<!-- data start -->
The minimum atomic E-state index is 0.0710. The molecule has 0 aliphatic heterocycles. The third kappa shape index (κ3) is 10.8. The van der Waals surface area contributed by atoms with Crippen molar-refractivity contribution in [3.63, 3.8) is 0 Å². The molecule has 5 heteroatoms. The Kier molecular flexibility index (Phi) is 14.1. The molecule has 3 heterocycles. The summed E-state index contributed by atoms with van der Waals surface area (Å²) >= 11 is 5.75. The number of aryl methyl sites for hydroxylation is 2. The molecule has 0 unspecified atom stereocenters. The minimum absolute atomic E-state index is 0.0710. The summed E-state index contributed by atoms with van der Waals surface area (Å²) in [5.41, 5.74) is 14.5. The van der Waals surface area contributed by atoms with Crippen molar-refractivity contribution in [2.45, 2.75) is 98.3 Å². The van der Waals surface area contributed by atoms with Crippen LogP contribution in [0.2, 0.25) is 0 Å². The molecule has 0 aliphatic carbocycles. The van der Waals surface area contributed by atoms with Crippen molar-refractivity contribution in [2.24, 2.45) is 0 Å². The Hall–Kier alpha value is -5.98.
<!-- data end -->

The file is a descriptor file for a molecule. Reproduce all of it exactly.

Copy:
The minimum atomic E-state index is 0.0710. The molecule has 0 aliphatic heterocycles. The third kappa shape index (κ3) is 10.8. The van der Waals surface area contributed by atoms with Crippen molar-refractivity contribution in [3.63, 3.8) is 0 Å². The molecule has 5 heteroatoms. The Kier molecular flexibility index (Phi) is 14.1. The molecule has 3 heterocycles. The summed E-state index contributed by atoms with van der Waals surface area (Å²) >= 11 is 5.75. The number of aryl methyl sites for hydroxylation is 2. The molecule has 0 unspecified atom stereocenters. The minimum absolute atomic E-state index is 0.0710. The summed E-state index contributed by atoms with van der Waals surface area (Å²) in [5.41, 5.74) is 14.5. The van der Waals surface area contributed by atoms with Crippen molar-refractivity contribution in [2.45, 2.75) is 98.3 Å². The van der Waals surface area contributed by atoms with Crippen LogP contribution in [0.2, 0.25) is 0 Å². The molecule has 0 aliphatic carbocycles. The van der Waals surface area contributed by atoms with Crippen molar-refractivity contribution in [2.24, 2.45) is 0 Å². The Hall–Kier alpha value is -5.98.